A study in the May 2 issue of JAMA reveals that daily ingestion of fish oil did not lower the percentage of grafts with loss of patency, i.e. that remained open in patients with new synthetic arteriovenous grafts within 12 months. An arteriovenous graft is a synthetic tube that is grafted between an artery and vein in order to gain vascular access for hemodialysis. Those who took fish oil were observed to have a longer period of time without thrombosis - their rate of thrombosis was reduced by 50% and they achieved a significant decrease in the frequency of radiological and surgical interventions compared with those who did not. According to the article's background information: "Optimal hemodialysis requires reliable vascular access. Current options include the arteriovenous fistula [surgical creation of a connection between an artery and vein], synthetic arteriovenous graft, and central venous catheter, which in the United States are used in 55%, 21%, and 24% of prevalent patients receiving hemodialysis, respectively.
An invasive heart test used routinely to measure heart function is being dramatically overused, especially among patients who recently underwent similar, more effective tests, according to a new study from the Stanford University School of Medicine. "This adds both risk to the patient and significant extra cost, " said first author of the study Ronald Witteles, MD, assistant professor of cardiovascular medicine and program director of Stanford's internal medicine residency training program, who called the rates of unnecessary use "shockingly high." The procedure, called left ventriculography or left ventriculogram, was developed 50 years ago to assess how well the heart functions by using a measurement method called "ejection fraction" - the percentage of blood that gets squeezed out with each heartbeat.
After nearly 13 years of study and intense debate, a pair of new papers from the Perelman School of Medicine, at the University of Pennsylvania have confirmed exactly how a once-popular class of anti-inflammatory drugs leads to cardiovascular risk for people taking it. It has been almost eight years since Vioxx ® was withdrawn by Merck from the market, provoking an intense controversy about the role inhibitors of the enzyme COX-2 play in causing heart attacks and strokes. Since then, other drugs in the class from Pfizer, Novartis, and Merck have been withdrawn ( Bextra ® ); have failed to be approved (Arcoxia® , Prexige® ); or have been retained on the market in the US with a "black box" warning on the label (Celebrex® ). COX-2 is one of two similar enzymes that churn out short-lived fats called prostaglandins.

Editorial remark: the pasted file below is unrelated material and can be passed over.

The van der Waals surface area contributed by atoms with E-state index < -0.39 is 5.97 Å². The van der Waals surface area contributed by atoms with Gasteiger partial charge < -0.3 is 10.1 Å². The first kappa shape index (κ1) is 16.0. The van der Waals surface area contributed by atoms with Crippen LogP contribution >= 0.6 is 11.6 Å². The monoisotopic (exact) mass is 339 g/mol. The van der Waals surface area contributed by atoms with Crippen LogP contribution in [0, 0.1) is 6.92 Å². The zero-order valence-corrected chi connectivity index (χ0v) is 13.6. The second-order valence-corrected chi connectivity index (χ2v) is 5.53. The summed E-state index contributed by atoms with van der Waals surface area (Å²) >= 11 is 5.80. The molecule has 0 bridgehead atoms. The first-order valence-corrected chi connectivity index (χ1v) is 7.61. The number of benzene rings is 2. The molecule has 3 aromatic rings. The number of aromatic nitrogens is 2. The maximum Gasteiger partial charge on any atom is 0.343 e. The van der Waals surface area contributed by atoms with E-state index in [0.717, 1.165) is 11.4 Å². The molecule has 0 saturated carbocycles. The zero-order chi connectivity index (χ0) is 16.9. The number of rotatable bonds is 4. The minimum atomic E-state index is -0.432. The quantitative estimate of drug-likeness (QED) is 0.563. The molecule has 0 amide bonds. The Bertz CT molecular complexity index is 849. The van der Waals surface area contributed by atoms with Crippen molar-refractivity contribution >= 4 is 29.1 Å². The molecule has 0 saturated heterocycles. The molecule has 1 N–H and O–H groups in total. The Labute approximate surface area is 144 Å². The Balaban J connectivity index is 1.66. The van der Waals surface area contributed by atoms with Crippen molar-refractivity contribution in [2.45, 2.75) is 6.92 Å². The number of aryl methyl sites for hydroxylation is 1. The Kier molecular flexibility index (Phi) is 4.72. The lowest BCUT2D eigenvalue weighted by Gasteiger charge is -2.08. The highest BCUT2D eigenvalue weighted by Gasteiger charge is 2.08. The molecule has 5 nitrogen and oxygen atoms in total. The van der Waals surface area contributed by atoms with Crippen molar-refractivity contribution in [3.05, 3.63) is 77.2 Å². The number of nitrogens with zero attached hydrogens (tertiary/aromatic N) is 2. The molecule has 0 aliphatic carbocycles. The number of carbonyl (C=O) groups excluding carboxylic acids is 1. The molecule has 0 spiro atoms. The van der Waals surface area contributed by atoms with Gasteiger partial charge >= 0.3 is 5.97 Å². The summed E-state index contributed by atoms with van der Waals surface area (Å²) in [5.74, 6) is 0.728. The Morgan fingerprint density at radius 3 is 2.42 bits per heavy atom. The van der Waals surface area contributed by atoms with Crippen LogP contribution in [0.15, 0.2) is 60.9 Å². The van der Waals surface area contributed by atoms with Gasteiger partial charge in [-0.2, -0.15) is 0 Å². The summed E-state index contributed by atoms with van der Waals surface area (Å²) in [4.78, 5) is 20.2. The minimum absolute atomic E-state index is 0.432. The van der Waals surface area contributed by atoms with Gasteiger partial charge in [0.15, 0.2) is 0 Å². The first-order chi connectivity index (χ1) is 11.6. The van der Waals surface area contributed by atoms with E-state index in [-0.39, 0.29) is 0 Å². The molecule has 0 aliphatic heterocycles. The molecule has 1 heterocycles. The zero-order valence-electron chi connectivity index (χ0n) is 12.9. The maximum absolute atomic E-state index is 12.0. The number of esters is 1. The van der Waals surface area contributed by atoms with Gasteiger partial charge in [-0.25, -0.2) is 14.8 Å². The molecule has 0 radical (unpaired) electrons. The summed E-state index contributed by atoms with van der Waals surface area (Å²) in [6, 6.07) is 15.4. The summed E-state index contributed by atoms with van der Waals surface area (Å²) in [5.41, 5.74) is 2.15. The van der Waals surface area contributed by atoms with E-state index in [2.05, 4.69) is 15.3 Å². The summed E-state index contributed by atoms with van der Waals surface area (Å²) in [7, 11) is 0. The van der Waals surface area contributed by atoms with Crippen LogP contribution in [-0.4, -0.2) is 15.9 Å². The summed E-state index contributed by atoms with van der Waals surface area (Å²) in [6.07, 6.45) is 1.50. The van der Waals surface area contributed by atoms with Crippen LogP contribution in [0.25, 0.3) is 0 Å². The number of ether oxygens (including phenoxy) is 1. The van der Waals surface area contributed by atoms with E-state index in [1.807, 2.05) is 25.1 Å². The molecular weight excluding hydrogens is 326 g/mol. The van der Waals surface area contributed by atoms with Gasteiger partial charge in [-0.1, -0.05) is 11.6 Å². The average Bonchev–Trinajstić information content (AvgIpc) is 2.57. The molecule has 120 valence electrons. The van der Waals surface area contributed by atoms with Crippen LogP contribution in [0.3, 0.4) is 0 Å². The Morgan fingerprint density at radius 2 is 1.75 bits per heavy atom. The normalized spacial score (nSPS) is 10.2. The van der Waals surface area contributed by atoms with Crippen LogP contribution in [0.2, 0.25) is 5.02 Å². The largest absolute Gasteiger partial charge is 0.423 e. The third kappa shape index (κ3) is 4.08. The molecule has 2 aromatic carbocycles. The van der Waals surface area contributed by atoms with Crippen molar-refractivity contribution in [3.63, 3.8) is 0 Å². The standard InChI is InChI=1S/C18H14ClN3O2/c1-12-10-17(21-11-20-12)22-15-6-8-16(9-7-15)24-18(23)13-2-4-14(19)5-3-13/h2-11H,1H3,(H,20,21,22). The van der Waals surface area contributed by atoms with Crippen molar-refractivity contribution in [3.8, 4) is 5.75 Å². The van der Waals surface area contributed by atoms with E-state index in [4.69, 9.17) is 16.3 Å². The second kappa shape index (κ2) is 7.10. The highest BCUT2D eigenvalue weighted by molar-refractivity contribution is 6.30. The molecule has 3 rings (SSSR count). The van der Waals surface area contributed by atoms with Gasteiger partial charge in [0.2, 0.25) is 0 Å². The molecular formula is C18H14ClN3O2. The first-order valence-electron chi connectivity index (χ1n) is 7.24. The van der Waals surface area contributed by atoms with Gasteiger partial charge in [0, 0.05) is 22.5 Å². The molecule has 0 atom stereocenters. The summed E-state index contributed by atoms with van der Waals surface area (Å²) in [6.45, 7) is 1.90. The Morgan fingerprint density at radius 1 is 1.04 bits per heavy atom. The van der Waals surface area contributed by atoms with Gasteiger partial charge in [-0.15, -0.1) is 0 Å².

Tasers, also known as stun guns, can cause sudden cardiac arrest and death, researchers from Indiana University School of Medicine reported in the journal Circulation. The author explained that applying an electric shock with an electronic control device to the chest can be deadly. Sudden cardiac arrest is when the heart suddenly, unexpectedly stops beating; the patient stops breathing and loses consciousness. In a communiquÃ yesterday, Circulation wrote that this study is the first published and peer-reviewed one in a medical journal to link tasers with cardiac arrest and death. Author Douglas P. Zipes, M.D., said: "Law enforcement and other individuals using a stun gun need to be aware that cardiac arrest can occur, however infrequently, and therefore it should be used judiciously, and an unconscious individual should be monitored closely and resuscitated if necessary.
Engineers at Stanford University have demonstrated how a tiny, externally controlled, wirelessly-powered medical device, is able to propel itself through blood, in a manner reminiscent of the 1966 film Fantastic Voyage, where a microscopic submarine and scientific crew are injected into the bloodstream of a man. Assistant professor and electrical engineer Ada Poon heads the Poon Research Group at Stanford University School of Engineering. She and her team pursue new ways to use wireless communication and integrated circuit technologies in medicine. Earlier this year, at the International Solid-State Circuits Conference (ISSCC) in San Francisco, before an audience of her peers, Poon presented a study that suggests the day when we are invited to "swallow the surgeon" as part of a diagnostic test may be closer than we imagined.